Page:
My favorite company in town, Phillip Boehm's Upstream Theatre, has opened a classic: Sophocles' "Antigone."
Upstream Theater's poignant production of "Forget Me Not" explores the little known history of non-humanitarian child migration. The story is one of sorrow, regret and pain, and the company does not gloss over this hard truth or the lasting damage this policy inflicted on countless children.
Who hasn't thought: "if I don't get taken care of soon, I am going to lose my mind" while waiting in line at the DMV? As Upstream Theater's production "Diary of a Madman" illustrates, it isn't just the customer who can be driven crazy by bureaucracy.
The world premiere production of “Café Chanson” is an archetypal diamond in the rough: quality material that wants only a bit of polishing to make it into a gem.
Though often included in the Theatre of the Absurd, Jean Genet has long struck me as one of the first post-modern playwrights. In several of his plays, he uses theatre itself – the playing of a role – as a metaphor for the human condition: metatheatre, if you will.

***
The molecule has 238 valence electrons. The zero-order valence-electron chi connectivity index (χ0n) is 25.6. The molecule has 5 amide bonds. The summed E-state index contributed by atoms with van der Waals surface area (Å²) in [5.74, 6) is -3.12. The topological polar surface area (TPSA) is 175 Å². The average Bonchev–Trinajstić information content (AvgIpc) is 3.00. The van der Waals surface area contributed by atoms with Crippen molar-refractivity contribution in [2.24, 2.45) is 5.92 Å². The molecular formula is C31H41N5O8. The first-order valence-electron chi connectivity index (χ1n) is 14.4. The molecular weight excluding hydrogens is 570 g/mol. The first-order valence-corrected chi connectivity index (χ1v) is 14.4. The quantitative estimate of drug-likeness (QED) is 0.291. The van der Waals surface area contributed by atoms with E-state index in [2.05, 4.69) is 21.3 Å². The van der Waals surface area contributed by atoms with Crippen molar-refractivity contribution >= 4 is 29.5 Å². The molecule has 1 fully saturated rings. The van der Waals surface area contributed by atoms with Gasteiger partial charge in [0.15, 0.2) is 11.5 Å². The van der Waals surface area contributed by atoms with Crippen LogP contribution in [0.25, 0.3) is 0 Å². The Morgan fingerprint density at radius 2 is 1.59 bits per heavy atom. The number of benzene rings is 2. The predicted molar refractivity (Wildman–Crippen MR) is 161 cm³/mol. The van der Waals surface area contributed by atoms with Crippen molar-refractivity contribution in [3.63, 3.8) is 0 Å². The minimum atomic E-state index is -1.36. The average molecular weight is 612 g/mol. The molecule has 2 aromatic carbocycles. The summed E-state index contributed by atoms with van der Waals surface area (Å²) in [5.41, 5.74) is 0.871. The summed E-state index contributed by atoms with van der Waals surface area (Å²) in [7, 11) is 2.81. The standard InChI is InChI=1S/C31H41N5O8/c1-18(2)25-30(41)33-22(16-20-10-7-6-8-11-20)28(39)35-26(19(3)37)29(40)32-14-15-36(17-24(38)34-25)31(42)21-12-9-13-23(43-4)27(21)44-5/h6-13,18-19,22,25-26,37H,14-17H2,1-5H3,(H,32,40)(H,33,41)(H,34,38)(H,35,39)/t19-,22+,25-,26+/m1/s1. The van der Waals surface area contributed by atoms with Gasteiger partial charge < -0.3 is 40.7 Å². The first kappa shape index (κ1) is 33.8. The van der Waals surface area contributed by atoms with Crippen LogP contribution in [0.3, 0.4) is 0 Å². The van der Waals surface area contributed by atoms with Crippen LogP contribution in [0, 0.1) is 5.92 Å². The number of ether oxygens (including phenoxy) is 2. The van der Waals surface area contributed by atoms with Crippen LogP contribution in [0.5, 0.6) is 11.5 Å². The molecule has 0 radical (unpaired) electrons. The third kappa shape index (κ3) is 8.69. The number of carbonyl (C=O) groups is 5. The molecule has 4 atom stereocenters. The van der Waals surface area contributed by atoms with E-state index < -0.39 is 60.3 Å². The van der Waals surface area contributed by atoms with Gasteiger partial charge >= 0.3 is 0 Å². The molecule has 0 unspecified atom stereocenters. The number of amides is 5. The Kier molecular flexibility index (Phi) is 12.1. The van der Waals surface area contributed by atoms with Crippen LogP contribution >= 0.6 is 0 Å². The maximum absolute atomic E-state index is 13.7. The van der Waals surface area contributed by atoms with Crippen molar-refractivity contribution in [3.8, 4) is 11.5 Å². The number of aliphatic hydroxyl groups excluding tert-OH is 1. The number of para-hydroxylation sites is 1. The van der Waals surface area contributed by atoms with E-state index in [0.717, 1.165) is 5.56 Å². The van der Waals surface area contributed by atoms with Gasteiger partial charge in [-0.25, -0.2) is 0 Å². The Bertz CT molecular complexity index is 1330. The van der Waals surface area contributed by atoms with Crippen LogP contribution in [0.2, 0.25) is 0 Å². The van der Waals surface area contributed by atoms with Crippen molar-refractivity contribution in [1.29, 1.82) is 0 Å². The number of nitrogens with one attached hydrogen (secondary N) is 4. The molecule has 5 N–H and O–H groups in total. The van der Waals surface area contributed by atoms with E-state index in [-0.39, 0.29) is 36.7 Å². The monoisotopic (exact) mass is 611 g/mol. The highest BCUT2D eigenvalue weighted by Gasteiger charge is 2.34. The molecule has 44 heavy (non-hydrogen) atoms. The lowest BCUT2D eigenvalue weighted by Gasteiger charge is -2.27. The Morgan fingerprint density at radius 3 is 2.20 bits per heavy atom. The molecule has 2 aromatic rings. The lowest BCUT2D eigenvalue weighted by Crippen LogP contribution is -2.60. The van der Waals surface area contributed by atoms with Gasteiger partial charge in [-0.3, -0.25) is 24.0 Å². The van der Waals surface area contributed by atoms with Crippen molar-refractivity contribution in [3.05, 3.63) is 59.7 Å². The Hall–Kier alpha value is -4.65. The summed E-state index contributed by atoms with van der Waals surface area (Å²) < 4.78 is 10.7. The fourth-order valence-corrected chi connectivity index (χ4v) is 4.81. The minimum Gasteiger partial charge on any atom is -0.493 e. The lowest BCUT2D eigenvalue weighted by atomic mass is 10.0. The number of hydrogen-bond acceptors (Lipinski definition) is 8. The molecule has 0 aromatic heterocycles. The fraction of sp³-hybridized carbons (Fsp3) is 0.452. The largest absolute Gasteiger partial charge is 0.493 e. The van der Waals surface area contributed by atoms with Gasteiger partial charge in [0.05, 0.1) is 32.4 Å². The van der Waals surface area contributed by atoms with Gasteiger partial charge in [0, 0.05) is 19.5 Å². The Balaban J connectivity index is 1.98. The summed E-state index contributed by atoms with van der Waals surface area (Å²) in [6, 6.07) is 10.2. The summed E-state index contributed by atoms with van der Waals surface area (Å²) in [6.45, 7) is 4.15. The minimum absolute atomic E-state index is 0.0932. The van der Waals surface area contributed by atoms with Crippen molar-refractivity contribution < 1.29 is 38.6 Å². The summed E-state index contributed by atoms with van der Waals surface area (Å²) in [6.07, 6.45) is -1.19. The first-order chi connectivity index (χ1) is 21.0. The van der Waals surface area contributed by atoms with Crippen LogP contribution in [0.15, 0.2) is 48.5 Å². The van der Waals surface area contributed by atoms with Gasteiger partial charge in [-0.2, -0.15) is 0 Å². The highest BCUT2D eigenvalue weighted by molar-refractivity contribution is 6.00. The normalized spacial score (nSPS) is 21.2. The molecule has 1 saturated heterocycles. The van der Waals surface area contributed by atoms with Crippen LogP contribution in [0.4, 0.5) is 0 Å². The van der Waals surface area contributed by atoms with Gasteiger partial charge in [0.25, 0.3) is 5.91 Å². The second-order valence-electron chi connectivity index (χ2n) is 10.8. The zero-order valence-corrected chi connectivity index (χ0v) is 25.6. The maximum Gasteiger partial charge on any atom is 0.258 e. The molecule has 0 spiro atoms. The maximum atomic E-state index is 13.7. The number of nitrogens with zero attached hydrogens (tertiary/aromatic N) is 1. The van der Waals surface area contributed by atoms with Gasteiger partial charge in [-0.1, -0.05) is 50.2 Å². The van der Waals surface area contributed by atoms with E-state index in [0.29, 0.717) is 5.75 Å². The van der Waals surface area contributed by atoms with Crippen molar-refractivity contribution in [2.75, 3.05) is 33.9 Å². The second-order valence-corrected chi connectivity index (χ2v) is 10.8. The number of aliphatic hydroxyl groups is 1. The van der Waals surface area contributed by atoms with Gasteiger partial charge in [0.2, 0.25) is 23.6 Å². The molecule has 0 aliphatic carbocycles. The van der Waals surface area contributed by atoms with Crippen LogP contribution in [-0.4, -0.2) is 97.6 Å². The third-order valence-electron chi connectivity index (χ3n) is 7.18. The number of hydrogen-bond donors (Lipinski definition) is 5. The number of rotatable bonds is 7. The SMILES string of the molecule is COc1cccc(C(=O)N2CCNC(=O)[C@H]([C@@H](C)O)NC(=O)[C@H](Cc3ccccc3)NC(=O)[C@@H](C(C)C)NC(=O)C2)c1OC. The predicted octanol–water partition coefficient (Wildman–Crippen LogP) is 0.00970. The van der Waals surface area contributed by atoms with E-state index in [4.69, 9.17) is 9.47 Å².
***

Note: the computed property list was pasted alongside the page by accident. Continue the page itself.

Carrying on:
Several area theatre companies are staging works by acclaimed playwrights to illuminate the turbulence of today's political climate. While some author's reference current events to push an agenda or present alternate points of view; others, such as Argentina's Lucia Laragione, weave political overtones within more fanciful contexts to raise awareness of historical events and social injustices.
Upstream's new production of Oedipus King is an intimate affair. The 70 seat Kranzberg black box is a far cry from a Greek amphitheater, but Philip Boehm has taken this change of venue and directed a simple and subtle production of the venerable Greek tragedy.